2. The method claimed in claim 1 including the step of:
preventing the recycling of the tool when the error signal is present.
3. The method recited in claim 1 including the optional step of:
introducing a load into the tool circuit when the value held iin tep (c) is above the maximum value of the reference envelope.
4. The method claimed in claim 1 including the step of:
digitally displaying the maximum amplitude of the integrated voltage signal.
5. The method claimed in claim 4 including the step of:
recording the displayed digital information.
6. The method as claimed in claim 1 including the step of:
providing audio and visual indications in response to the presence of the error signal.
7. Apparatus for monitoring the current flowing in the tool circuit of an electrically actuated tool, comprising:
means for providing an analog voltage signal proportional to the current delivered to the tool;
means for monitoring the analog voltage signal and holding the maximum amplitude thereof.
means for comparing the amplitude of the signal held by said monitoring and holding means with reference signals which are proportioned to the highest and lowest allowable force output levels and producing an error signal if the signal held by said monitoring and holding means is outside the range established by the two reference signals; and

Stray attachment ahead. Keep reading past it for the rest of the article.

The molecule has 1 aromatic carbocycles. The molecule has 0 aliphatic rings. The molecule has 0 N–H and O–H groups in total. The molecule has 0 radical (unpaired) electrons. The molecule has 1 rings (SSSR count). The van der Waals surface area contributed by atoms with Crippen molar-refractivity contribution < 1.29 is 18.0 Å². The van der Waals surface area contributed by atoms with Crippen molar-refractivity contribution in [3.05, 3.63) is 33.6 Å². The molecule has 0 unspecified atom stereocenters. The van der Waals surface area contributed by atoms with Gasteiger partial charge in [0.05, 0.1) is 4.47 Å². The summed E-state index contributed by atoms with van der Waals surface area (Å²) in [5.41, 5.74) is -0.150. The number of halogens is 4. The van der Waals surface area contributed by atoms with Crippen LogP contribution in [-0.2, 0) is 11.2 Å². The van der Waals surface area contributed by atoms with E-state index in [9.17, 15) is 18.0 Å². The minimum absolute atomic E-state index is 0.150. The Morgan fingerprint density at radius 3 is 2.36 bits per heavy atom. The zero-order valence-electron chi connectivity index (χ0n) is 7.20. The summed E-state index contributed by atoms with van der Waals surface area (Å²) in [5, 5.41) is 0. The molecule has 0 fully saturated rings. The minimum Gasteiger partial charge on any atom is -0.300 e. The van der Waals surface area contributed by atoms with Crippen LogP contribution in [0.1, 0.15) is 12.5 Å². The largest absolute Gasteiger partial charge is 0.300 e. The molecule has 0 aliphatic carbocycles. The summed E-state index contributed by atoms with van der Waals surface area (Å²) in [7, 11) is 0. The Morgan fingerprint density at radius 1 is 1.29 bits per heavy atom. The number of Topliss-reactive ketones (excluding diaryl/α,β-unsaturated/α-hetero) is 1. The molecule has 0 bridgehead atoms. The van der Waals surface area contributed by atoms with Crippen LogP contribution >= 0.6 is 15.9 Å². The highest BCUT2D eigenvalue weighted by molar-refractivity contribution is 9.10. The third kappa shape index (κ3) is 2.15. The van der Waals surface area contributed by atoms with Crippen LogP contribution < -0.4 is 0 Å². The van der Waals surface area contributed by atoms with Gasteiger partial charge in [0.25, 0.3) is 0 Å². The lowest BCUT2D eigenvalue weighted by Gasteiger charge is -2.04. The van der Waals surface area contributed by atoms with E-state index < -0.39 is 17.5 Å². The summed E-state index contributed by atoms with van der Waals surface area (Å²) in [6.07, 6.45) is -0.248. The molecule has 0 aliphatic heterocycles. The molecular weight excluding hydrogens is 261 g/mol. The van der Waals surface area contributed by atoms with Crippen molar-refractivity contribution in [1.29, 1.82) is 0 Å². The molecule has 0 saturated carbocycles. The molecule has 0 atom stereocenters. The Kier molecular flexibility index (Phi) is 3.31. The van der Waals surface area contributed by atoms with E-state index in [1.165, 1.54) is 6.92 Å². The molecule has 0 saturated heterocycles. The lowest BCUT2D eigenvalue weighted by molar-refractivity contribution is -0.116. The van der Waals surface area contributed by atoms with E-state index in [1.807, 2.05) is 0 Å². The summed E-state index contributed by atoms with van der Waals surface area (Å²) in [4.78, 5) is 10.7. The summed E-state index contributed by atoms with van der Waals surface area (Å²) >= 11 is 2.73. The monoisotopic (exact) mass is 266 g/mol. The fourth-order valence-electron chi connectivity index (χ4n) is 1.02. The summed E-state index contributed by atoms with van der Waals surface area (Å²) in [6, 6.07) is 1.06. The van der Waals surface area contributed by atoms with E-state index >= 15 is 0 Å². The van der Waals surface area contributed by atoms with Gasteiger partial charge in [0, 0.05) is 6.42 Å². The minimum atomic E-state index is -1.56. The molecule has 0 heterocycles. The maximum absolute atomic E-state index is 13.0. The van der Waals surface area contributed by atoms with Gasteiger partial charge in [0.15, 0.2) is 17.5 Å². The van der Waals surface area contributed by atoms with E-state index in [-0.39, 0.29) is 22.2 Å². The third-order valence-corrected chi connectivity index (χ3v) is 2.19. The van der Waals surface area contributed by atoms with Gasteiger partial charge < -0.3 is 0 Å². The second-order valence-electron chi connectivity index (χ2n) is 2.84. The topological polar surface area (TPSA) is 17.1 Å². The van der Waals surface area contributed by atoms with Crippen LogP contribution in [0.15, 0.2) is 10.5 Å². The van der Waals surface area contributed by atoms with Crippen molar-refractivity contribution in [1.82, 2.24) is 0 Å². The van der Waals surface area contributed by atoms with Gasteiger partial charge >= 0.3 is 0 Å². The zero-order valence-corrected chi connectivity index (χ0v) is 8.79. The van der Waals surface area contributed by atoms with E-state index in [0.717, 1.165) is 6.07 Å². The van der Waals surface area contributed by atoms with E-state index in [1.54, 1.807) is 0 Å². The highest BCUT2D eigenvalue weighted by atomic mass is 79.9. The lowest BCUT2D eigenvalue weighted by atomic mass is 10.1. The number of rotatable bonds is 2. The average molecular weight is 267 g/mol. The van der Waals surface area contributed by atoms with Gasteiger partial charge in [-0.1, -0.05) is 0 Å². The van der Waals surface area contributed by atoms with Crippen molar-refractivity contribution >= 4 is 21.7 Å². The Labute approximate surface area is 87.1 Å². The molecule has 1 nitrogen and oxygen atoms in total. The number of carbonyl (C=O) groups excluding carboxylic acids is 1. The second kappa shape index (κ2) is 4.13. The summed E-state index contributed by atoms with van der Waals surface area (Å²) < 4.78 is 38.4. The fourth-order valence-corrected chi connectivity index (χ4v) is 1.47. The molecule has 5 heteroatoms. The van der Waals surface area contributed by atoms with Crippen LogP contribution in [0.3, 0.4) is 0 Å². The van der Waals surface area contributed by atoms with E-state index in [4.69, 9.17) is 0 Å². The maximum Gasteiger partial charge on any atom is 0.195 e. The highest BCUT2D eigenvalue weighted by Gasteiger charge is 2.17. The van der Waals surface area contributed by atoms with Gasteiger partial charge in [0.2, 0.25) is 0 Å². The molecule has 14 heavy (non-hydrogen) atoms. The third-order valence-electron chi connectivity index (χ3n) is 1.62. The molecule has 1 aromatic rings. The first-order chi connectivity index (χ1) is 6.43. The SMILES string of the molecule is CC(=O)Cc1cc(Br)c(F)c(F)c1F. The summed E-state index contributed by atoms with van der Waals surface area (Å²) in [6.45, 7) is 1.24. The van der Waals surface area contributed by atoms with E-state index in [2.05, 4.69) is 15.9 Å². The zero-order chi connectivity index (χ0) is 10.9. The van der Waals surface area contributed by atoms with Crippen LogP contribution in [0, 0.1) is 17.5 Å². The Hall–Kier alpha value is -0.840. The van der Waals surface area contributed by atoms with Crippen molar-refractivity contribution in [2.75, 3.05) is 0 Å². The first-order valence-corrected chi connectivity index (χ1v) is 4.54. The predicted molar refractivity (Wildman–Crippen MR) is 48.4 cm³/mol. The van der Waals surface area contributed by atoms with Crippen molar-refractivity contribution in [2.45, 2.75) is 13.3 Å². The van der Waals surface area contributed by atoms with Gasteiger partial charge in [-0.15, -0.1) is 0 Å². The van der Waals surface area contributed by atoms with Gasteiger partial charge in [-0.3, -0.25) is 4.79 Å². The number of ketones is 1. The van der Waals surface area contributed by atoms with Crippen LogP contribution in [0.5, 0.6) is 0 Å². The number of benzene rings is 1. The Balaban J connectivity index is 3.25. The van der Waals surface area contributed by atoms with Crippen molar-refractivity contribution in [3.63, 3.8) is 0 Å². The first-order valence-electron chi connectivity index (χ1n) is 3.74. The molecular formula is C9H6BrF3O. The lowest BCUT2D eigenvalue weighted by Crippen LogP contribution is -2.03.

means for preventing recycling of the tool in the presence of an error signal.
8. The apparatus claimed in claim 7, including:
audio and visual indicator means, said audio and visual indicator means being electrically coupled to said recycling preventing means for actuation in response to an error signal from said comparing means.
9. The apparatus claimed in claim 7, wherein:
said recycling preventing means includes a latching relay actuated by an error signal from said comparing means, said latching relay including a key-operated reset switch.
10. The apparatus claimed in claim 7, including:
means for digitally displaying the signal held by said monitoring and holding means;
means for digitally recording the signal held by said monitoring and holding means.
11. The apparatus claimed in claim 7, wherein:
said analog voltage signal providing means includes a toroidal coil for sensing the current delivered to the tool.
12. Apparatus for monitoring the current flowing in the tool circuit of an electrically actuated tool in which the force output delivered by the tool is proportional to the square of the current delivered to the tool, comprising: